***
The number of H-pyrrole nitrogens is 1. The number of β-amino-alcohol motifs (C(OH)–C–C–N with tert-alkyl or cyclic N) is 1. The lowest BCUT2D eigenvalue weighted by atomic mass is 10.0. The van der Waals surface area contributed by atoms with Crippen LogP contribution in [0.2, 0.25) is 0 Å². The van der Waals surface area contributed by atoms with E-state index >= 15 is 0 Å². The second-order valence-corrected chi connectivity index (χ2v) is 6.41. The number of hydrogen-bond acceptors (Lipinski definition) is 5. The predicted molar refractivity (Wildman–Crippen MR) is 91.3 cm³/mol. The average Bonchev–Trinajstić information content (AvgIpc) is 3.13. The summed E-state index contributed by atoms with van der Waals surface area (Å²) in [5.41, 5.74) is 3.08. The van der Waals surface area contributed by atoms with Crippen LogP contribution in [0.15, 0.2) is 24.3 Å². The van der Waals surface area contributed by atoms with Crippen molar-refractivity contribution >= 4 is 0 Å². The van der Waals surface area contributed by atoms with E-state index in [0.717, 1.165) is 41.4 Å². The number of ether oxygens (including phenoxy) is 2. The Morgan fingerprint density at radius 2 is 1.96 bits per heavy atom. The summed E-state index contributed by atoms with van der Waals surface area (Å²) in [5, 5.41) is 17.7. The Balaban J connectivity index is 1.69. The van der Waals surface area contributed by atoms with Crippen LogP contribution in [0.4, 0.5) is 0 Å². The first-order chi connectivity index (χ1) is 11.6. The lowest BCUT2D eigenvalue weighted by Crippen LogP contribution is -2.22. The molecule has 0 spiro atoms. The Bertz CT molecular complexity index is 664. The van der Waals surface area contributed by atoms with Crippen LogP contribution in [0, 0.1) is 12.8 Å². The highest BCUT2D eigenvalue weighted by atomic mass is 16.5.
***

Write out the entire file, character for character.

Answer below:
The number of H-pyrrole nitrogens is 1. The number of β-amino-alcohol motifs (C(OH)–C–C–N with tert-alkyl or cyclic N) is 1. The lowest BCUT2D eigenvalue weighted by atomic mass is 10.0. The van der Waals surface area contributed by atoms with Crippen LogP contribution in [0.2, 0.25) is 0 Å². The van der Waals surface area contributed by atoms with E-state index >= 15 is 0 Å². The second-order valence-corrected chi connectivity index (χ2v) is 6.41. The number of hydrogen-bond acceptors (Lipinski definition) is 5. The predicted molar refractivity (Wildman–Crippen MR) is 91.3 cm³/mol. The average Bonchev–Trinajstić information content (AvgIpc) is 3.13. The summed E-state index contributed by atoms with van der Waals surface area (Å²) in [5.41, 5.74) is 3.08. The van der Waals surface area contributed by atoms with Crippen LogP contribution in [0.15, 0.2) is 24.3 Å². The van der Waals surface area contributed by atoms with Crippen molar-refractivity contribution >= 4 is 0 Å². The van der Waals surface area contributed by atoms with E-state index in [0.717, 1.165) is 41.4 Å². The number of ether oxygens (including phenoxy) is 2. The Morgan fingerprint density at radius 2 is 1.96 bits per heavy atom. The summed E-state index contributed by atoms with van der Waals surface area (Å²) in [5, 5.41) is 17.7. The Balaban J connectivity index is 1.69. The van der Waals surface area contributed by atoms with Crippen LogP contribution in [0.4, 0.5) is 0 Å². The first-order chi connectivity index (χ1) is 11.6. The lowest BCUT2D eigenvalue weighted by Crippen LogP contribution is -2.22. The molecule has 0 spiro atoms. The Bertz CT molecular complexity index is 664. The van der Waals surface area contributed by atoms with Crippen LogP contribution in [0, 0.1) is 12.8 Å². The highest BCUT2D eigenvalue weighted by atomic mass is 16.5.